When a claim comes over the transom in a commercial setting, usually someone rescues a dusty indemnity provision from a filing cabinet a page and a half or more, 9 point type and single spaced, and usually poorly adapted from a form book. Yet in the end this “boilerplate” is often what determines the practical outcome for your client. There are special rules of construction, even “bright line” rules, regarding indemnity clauses, and, of course, ways to get around them.
In Sayles v. G&G Hotels, Inc. the Appellate Division was faced with a fatal accident and an indemnity provision regarding claims arising from the indemnitee’s own negligence which was ambiguous and “unartfully” drafted.
In 1995, Howard Johnson International (HJI) licensed G&G Hotels (G&G) to operate a hotel in Atlantic City under the Howard Johnson name. G&G was the independent owner and operator. The licensing agreement included an indemnity provision.
In 2006 two hotel patrons fell through a third-floor window of the hotel, killing one and seriously injuring the other. In consolidated litigation, the injured plaintiffs alleged negligence against G&G and HJI. HJI cross-claimed against G&G for relief under the disputed indemnity provision. The trial court granted summary judgment in favor of HJI, holding that the indemnity was “unartful[ly] drafted and
“not a model of clarity”, but enforceable against G&G as a matter of law.
On the eve of trial the defendants, G&G and HJI, settled plaintiffs’ negligence claims.
G&G appealed from the trial court’s entry of summary judgment in favor of HJI enforcing the indemnification. In Sayles the Appellate Division affirmed the entry of summary judgment.
The indemnity clause at issue reads:
[G&G shall] indemnify, defend and hold [HJI] harmless, to the fullest extent permitted by law, from and against all Losses and Expenses, incurred by [HJI] in connection with any . . . claim . . . relating to or arising out of any transaction, occurrence or service at or in conjunction with the operation of the Facility, any breach or violation of any contract or any law, regulation or ruling by, or any act, error or omission (active or passive) of, [G&G], or any of their respective owners, officers, directors, employees, agents or contractors, including when the active or passive negligence of [HJI] is alleged or proven. [Emphasis provided in Opinion.]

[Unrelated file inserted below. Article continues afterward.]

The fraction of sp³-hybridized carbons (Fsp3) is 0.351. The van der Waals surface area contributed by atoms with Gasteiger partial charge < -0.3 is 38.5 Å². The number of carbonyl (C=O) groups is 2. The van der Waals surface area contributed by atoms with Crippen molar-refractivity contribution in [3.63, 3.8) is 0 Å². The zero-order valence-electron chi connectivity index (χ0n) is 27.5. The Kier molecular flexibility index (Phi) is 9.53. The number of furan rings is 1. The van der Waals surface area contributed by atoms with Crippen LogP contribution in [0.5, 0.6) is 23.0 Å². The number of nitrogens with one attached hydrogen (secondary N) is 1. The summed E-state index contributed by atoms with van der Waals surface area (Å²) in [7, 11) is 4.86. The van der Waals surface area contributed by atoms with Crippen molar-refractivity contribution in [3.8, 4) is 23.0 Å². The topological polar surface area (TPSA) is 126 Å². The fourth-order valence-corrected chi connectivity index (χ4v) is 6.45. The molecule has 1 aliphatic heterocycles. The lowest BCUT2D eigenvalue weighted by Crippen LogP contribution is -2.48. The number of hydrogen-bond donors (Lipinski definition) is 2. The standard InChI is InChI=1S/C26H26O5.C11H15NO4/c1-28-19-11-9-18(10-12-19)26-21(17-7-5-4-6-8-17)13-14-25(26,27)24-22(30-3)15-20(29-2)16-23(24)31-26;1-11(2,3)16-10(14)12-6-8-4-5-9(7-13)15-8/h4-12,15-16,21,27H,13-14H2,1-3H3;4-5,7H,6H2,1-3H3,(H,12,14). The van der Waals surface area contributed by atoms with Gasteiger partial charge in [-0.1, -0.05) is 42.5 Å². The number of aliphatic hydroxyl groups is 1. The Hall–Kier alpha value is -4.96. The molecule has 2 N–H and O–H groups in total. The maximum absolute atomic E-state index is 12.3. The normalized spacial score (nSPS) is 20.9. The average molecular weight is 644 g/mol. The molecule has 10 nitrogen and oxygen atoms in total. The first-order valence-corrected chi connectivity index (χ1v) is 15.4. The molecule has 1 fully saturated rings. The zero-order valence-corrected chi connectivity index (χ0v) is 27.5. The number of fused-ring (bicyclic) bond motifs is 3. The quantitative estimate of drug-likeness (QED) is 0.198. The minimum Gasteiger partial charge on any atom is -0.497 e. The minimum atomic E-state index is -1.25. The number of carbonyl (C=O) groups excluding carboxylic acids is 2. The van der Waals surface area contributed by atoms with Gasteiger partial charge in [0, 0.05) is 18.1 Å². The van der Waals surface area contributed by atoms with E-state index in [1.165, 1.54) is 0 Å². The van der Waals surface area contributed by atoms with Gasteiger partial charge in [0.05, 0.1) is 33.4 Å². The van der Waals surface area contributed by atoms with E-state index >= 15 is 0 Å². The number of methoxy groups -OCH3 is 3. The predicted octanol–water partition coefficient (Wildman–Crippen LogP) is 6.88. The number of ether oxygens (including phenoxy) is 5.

G&G argued that the indemnity was unenforceable because it was “not unequivocal” regarding the plaintiffs’ claims arising from HJI’s alleged negligence. G&G argued that this provision was unenforceable on its face because it was “equivocal and ambiguous” and “allows for at least two plausible interpretations.” The two plausible interpretations proffered by G&G were:
- The clause which provides for indemnity to HJI applies to all situations in which losses or expenses are incurred pursuant to any portion of this indemnity clause, even those situations in which HJI was negligent. Boiled down, HJI is indemnified even if it is negligent and G&G is not.
- The ending clause of the first paragraph, providing for indemnity to HJI even if it was negligent, applies only to the clause immediately preceding it, which applies only if G&G itself is determined to be negligent. In simpler terms, HJI is indemnified for its own negligence only if G&G is determined to be negligent as well.
Naturally HJI stood by the first interpretation. Just as predictably, G&G argued that the second interpretation reflected the true intention of the parties. Moreover, G&G argued that any ambiguity should be construed in its favor, especially an ambiguity related to the language of an indemnity to HJI for HJI’s own negligence.
The Accepted Rules of Construction of Indemnities:
Kieffer v Best Buy
The first and foremost rule of interpretation of an indemnity is stated in Kieffer v. Best Buy, 205 N.J. 213, 224 (2011) is simple: to determine the parties’ intent.
The objective in construing a contractual indemnity provision is the same as in construing any other part of a contract – it is to determine the intent of the parties. Mantilla v. NC Mall Assocs., 167 N.J. 262, 272,
770 A.2d 1144 (2001) (citation omitted). The judicial task is simply interpretative; it is not to rewrite a contract for the parties better than or different from the one they wrote for themselves. See Zacarias v.